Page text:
>Subject:      Re: Pleremic? Kenemic? It's all Martian to me.
>Status: RO
>Brian Betty wrote: "Raimundus A. Brown scripsit:"
>John C. wrote: "Actually, I wrote that."
>Oops! I'm sorry. I don't know how I lost track of who wrote who, since I
>just cut out stuff, but I guess I did. Sorry.
>"However, there is some phonetic information in Chinese writing, and not
>100% of Spanish writing is cenemic.  In particular, Arabic numbers are
>pleremic:  1 means "one", 2 means "two", etc."

This book is probably old news to most of us here, but I just bought it
last month and I love it. Check it out if you haven't!

Jerry   [log in to unmask]

>                                Coulmas 1989
>Coulmas, Florian . 1989 . Writing systems of the world . Oxford, England ,
>Basil Blackwell, Ltd . 302 .
>Discusses the disregard of writing prevalent in modern linguistics.
>Discusses the history and nature of writing, its relationship to the
>development of cultures and civilizations, and the functions of writing.
>Outlines the transition of writing from pictorial icons to phonetic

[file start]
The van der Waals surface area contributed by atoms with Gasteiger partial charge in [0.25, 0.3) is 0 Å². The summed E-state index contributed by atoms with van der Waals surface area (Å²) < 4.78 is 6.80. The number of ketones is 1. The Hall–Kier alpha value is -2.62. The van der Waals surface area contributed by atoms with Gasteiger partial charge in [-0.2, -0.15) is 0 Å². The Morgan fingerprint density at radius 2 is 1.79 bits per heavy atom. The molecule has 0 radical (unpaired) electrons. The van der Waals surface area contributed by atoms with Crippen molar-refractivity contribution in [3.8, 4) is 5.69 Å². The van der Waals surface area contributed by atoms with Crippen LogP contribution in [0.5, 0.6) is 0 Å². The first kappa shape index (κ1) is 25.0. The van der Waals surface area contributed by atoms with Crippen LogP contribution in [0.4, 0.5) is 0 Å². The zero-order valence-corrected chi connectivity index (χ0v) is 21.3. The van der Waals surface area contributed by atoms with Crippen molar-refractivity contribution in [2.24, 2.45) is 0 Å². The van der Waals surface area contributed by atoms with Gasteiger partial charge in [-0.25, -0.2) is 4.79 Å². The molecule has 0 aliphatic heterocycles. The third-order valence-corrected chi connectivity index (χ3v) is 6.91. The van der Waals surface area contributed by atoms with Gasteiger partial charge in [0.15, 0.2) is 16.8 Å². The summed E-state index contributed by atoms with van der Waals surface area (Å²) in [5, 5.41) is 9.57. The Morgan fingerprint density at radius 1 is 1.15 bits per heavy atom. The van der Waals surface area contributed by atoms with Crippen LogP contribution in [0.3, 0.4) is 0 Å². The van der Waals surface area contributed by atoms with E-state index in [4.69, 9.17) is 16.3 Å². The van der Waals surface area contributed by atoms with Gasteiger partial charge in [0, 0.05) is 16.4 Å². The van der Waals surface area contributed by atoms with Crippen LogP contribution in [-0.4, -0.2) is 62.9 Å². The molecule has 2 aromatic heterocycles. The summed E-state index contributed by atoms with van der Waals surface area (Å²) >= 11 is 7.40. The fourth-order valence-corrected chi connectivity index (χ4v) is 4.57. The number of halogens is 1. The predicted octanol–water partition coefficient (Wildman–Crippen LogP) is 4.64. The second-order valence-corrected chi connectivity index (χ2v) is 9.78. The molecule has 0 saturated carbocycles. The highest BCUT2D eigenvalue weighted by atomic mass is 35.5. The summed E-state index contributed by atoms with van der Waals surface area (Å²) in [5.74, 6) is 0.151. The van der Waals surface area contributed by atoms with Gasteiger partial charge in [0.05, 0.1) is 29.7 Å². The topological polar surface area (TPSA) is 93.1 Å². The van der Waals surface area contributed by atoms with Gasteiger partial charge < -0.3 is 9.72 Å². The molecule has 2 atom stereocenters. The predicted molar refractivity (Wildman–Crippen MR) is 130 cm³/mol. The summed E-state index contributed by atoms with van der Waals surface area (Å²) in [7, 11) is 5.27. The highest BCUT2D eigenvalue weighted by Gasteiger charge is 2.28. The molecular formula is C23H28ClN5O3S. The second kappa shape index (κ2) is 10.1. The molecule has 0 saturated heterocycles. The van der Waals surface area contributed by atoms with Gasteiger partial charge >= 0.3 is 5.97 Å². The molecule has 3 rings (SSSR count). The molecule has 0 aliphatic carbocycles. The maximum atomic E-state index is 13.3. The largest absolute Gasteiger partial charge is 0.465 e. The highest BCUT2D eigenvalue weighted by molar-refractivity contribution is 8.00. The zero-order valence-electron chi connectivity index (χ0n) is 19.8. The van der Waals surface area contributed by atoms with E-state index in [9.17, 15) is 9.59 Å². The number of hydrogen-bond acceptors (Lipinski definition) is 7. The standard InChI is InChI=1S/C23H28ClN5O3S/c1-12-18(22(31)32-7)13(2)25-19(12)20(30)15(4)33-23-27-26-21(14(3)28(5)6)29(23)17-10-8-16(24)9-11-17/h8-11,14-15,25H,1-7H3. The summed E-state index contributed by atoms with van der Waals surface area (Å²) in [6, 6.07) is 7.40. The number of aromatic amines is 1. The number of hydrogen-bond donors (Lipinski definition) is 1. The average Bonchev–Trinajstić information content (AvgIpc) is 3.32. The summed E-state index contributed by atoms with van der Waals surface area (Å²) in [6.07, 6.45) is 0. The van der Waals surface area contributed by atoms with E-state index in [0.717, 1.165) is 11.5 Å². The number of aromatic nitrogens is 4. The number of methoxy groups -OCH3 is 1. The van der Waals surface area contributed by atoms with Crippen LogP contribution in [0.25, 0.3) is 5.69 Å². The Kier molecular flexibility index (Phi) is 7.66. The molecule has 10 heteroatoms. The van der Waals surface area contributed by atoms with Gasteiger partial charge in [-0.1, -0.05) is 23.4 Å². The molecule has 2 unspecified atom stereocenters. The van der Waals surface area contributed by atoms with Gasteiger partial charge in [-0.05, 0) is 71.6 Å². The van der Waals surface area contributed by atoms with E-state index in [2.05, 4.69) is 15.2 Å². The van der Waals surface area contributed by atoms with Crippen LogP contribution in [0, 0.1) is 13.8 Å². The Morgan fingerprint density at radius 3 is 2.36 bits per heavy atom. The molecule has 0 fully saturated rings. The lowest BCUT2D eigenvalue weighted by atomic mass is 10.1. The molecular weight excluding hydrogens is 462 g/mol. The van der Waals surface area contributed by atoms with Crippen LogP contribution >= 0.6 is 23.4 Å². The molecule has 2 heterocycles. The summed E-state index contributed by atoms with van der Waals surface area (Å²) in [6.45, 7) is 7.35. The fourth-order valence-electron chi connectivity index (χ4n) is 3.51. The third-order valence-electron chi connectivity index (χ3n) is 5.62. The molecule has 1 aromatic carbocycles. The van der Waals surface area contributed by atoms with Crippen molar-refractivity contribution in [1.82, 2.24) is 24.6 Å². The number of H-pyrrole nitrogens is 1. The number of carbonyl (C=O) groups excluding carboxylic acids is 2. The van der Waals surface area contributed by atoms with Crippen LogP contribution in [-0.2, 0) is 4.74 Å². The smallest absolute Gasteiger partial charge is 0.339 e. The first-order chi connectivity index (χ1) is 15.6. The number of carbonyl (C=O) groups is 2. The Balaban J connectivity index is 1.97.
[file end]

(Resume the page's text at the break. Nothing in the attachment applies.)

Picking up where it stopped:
>symbols. Shows how writing represents speech and distinguishes between
>lexemic, morphemic, syllabic, and phonemic or phonetic levels. Assigns
>these levels to two types: the sense-determinative (meaningful) elements
>called "pleremic," and the sense-discriminative elements called "cenemic."
>Analyzes the merits and demerits of scripts of different levels. Discusses
>the writing systems of Egypt, China, Vietnam, Korea, Japan, Eastern and
>Western Semitic languages, and India. Discusses alphabetic systems
>beginning with the Greek alphabet. Refers to Smalley's (1964) five criteria
>for an optimal new writing system. Smalley prefers having a single
>representation for each phoneme of the language. However, recent reading
>research evidences that words and morphemes are the critical units for the
>proficient reader, whereas grapheme-phoneme correspondences seem to be of
>lesser importance (Ehri 1979; Frith 1979). History shows that alphabetic
>orthographies tend to move away from simple phonemic representation.
>Discusses treatment of homophones, and balance of the needs of the reader
>with the needs of the writer.

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